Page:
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UTAH OPENS MORE TRAILS TO RIDERS

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Common complaints of many ATV owners - that is, those who own vehicles made to ride rough country - is that there are few places to ride. Good areas have been closed, they argue, and poor areas lack challenge and views.

So, they confine themselves to old riding grounds.Truth is, there are places to ride. Putting riders on those trails, however, is the problem.

To help, the Utah Division of Parks and Recreation, in cooperation with several other agencies, has launched a program to divide the state into 52 comprehensive maps.

Scott Behunin, division OHV coordinator, says four of those maps will soon be released.

"Then we plan to produce eight new maps a year until we have all 52," he says.

"People say they have nowhere to ride, when, in fact, they do. We have thousands of miles of trails and millions of acres of open area. The maps will pinpoint where these areas are."

One new area is the Piute Trail near the center of the state. It is a 300-mile loop, complete with connecting towns and thousands of miles of linking trails.

Each of the state's national forests, too, has a travel map showing a number of trails with designated uses.

There are, on the Ashley National Forest, 226 miles of trails broken out for hiking, biking, ATVs, motorcycles and snowmobiles. A map, currently being revised, shows direction and access points.

Many of the trails are not new, says Gale Robbins, district trail coordinator.

"Some were used, probably, more than 100 years ago. Some of the old timers talk about these areas. Some are in pretty rough shape, but the country they take you into is beautiful," he notes.

Michael Bergfeld, recreation forester, adds that between the USFS and DPR about $129,000 has been spent on the development of two trails on forest land. One is open to motorized vehicles, the second, part of the Highline Trail, is a non-motorized trail.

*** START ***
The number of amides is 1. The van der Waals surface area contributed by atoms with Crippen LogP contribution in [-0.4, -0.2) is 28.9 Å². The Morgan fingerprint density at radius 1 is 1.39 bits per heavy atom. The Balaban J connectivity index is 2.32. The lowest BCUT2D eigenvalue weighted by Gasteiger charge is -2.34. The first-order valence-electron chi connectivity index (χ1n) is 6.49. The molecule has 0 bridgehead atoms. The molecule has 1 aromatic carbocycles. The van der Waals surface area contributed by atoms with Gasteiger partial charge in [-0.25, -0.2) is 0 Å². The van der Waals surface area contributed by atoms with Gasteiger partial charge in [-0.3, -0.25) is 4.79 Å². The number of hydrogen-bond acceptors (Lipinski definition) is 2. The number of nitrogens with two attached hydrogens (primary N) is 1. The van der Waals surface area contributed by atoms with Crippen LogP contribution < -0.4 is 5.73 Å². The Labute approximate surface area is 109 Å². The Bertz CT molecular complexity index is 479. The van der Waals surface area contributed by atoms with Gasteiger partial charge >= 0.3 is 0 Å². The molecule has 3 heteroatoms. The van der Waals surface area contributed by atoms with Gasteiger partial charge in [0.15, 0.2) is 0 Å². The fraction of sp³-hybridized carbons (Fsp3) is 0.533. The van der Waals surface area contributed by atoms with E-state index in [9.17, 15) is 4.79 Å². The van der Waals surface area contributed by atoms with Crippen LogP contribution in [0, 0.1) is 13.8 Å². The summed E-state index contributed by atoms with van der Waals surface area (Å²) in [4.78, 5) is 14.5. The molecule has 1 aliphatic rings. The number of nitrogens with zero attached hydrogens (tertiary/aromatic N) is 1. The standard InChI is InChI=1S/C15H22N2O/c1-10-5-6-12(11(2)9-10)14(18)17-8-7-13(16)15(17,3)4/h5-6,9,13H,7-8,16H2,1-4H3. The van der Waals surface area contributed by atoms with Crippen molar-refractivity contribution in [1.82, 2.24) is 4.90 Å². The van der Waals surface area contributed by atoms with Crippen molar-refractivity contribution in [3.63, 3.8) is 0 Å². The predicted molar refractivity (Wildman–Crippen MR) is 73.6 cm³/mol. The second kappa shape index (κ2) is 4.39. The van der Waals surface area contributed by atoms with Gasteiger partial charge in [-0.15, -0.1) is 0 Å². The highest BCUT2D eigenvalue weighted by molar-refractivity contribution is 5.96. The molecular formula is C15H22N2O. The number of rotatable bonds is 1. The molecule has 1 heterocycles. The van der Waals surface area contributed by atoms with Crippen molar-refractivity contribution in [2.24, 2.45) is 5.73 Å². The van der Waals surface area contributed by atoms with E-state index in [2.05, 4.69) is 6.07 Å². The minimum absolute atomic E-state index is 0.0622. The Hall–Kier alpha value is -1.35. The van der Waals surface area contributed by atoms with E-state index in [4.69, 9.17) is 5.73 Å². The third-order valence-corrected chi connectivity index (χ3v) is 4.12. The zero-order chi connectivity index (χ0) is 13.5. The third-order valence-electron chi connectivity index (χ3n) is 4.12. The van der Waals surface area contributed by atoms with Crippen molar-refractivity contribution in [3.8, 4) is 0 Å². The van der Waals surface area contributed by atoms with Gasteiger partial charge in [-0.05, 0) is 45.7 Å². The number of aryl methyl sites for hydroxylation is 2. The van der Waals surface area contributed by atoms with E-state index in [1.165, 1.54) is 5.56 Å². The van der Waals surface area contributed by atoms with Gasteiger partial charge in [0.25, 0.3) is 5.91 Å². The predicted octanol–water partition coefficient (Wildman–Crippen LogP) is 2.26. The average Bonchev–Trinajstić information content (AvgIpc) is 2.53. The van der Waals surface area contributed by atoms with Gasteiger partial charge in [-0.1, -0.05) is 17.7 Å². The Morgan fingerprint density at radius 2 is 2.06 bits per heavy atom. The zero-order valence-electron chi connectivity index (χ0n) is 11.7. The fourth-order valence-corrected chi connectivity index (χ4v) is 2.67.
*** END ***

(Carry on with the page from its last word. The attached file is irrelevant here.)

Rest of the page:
The two, he says, "Are beautiful projects. In both cases we worked with user groups to come up with what it was they wanted."

The USFS is also getting help from the DPR's new Trail Ranger Program. It was started by Behunin and is directed by Garth Taylor, OHV education coordinator for the state.

Taylor says he offered the services of his crew to various agencies statewide. In response, the two-man crew - Ty Hunter and Mark VanWyck - will, before the summer is over, built water bars and bridges, and clean trees and rocks from more than 300 miles of trails.

Where permissible, they ride trails on specially equipped motorcycles, and where not permissible, they walk and carry their equipment - chainsaw, shovel and palaskis.

Taylor says there were requests for 30 weeks of work.

"We'll be able to fill 16 of those requests. We expect next year we'll get more requests. But next year we hope to have two teams," he adds.

Bergfeld says that limited funding has greatly curtailed work on trail systems by his agency, "so this comes at a time when we really need the help."

They will spend two weeks on trails on the Ashley District. One of the first assignments was the East Park Trail from highway 44 west to East Park Reservoir and southeast of Flaming Gorge Reservoir.

The trail leads to the water's edge of East Park and Oaks Park reservoirs. It is both scenic and challenging. Hunter and VanWyck plan to take some of difficulty out of it by removing fallen trees and big rocks before quitting time.

The single track, wide enough for an ATV but nothing wider, starts on a slight slopes, winds up a few steep faces, then levels out on a flat holding East Park Reservoir.

Other trails, says Robbins, fall on both sides of East Park - some are easier, some more difficult. All offer the unique experience of riding in a forest setting.

Always a concern, of course, is that riders will stay on marked trails. If they do, Bergfeld and Robbins agree, the country will remain open, accessible and beautiful.

And if they don't? Closures are possible, they agree.

For now, the trails are open and, after Hunter and VanWyck have finished, will be in ridable shape.

Best part of all, is one trail may be out of your league, a short ways away is another, possibly more suitable, and past that another and another and another.

There are, in fact, places to ride. Until the new maps are available, a few questions in the right direction can put riders and new country together.